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Brown researchers discussed internal Juul document release, e-cigarette research

Brown researchers discuss ethics of Juul’s paid lobbyists, harm of nicotine inhalation

On Jan. 31, the Attorney General of North Carolina released internal documents of e-cigarette company Juul Labs revealing the company spent “significant sums” of money on political donations, think tanks and Washington lobbyists, all made public in a 2021 settlement.

The settlement, in which Juul didn’t admit wrongdoing, came after a lawsuit against the company for alleged efforts to target teenagers. A Feb. 15 report on the documents by STAT News noted attempts by Juul in 2018 and 2019 to avert the onslaught of negative attention after the U.S. Surgeon General declared youth vaping an epidemic.  

The Herald spoke to researchers at the University and what they mean for the e-cigarette industry.

“All industries use lobbyists,” said Jasjit Ahluwalia, a professor of behavioral and social sciences. 


But Juul differed in its response to social and political pressure, he explained. In 2018 and 2019, “Juul was under the microscope with the FDA and the United States Congress” because of widespread youth vaping, he said. 

But, the documents highlighted by STAT News don’t illustrate illegal activity, Ahluwalia noted. Juul’s lobbyist and marketing activity may have crossed “a moral line, but crossed no legal line,” he said.

Suzanne Colby, a professor of behavioral and social sciences, also acknowledged that actions taken by Juul cited in the Stat News article were legal. 

In Colby’s view, money can greatly influence statements made by think tanks or research institutes with potential significant impact on public policy.

A Juul spokesperson told STAT News that the company believes that “it is fundamentally appropriate for companies like ours to participate in the public dialogue and engage with others who are part of that dialogue … This includes, under certain circumstances, providing those stakeholders with support for their work.”

The spokesperson added that the company’s lobbying actions were part of efforts to “contribute to a more science- and evidence-based public discussion about how best to reduce the death and disease caused by smoking and to reduce underage appeal and access to tobacco and nicotine-containing products.”

According to Colby, “the field of tobacco science is very divided about e-cigarettes.”

“There is evidence according to the most recent Cochrane Review that e-cigarettes do help people who smoke, quit smoking,” said Colby, the professor. “On the other hand, they appeal to young people and can get young people using tobacco products who never would have otherwise.”

She added that it is “unfortunate” that Juul opted to market itself as a “lifestyle brand” rather than a “medicinal cessation route,” thus catering to a much younger audience that is prone to nicotine addiction.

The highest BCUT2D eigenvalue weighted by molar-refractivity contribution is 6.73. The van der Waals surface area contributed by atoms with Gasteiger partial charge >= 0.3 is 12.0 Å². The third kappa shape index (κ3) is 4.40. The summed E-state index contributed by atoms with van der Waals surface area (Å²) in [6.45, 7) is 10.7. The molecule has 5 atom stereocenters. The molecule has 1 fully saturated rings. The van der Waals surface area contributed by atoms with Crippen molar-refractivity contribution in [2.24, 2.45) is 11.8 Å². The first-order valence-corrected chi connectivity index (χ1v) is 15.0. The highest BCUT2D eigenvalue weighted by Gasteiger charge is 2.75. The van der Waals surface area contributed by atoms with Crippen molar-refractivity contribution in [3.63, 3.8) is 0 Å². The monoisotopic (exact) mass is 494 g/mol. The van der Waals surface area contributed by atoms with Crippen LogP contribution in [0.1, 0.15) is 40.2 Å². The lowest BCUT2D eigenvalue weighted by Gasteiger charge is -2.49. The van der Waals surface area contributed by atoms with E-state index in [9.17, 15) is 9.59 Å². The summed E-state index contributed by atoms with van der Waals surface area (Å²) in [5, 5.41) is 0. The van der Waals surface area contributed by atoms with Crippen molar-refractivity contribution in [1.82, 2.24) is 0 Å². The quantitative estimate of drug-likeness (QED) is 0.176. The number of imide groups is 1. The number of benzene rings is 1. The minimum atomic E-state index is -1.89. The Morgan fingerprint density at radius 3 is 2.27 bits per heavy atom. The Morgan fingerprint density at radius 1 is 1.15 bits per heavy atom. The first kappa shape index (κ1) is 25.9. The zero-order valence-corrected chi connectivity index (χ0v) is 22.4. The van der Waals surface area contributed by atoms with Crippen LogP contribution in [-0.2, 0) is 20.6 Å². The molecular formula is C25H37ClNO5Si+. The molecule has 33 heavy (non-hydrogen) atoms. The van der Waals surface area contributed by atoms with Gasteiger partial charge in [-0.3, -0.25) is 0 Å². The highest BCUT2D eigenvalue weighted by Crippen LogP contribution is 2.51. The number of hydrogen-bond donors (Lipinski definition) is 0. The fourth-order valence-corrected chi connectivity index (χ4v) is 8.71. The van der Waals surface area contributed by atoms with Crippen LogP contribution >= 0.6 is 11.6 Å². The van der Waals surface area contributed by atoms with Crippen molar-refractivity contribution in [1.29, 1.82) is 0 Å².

Juul did not respond to The Herald’s request for comment.


Kathryn DeCarli, ​​a medical oncologist and palliative care physician at Lifespan, sees many cancers caused by long-term smoking. But she doesn’t recommend vaping as a means to help quit smoking due to a lack of robust research.

“Part of the problem is that there’s such a wide variety of products on the market,” she said. “There could be different chemicals in each of them.”

Medical cases of e-cigarette and vaping-associated lung injury provide some insights into the effects of nicotine inhalation in the body, added DeCarli, who authored the report “A Case of Vaping-Associated Lung Injury in Rhode Island.” But she emphasized that there is still much to learn. 

E-cigarette products can cause acute and “potentially life-threatening lung injury” for a small subset of people, she noted.

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If patients ask whether vaping is an alternative to traditional tobacco use, DeCarli instead recommends strategies like nicotine replacement — often self-administered through a patch, piece of gum or lozenge — or cognitive behavioral therapy, a widely-used form of psychological treatment. 

DeCarli said that part of her job is “giving someone the information they need to make the best decisions for their own health.”

“If someone wants to continue smoking, it’s not my job to make that decision for them,” she said.

Jaanu Ramesh

Ranjana “Jaanu” Ramesh is a Bruno Brief-er, photographer and Senior Staff Writer covering science & research. She loves service, empathetic medicine and working with kids. When not writing or studying comp neuro, Jaanu is outside, reading, skiing, or observing Providence wildlife (ie: squirrels).

Claire Song

Claire Song is a Senior Staff Writer covering science & research. She is a freshman from California studying Applied Math-Biology. She likes to drink boba in her free time.

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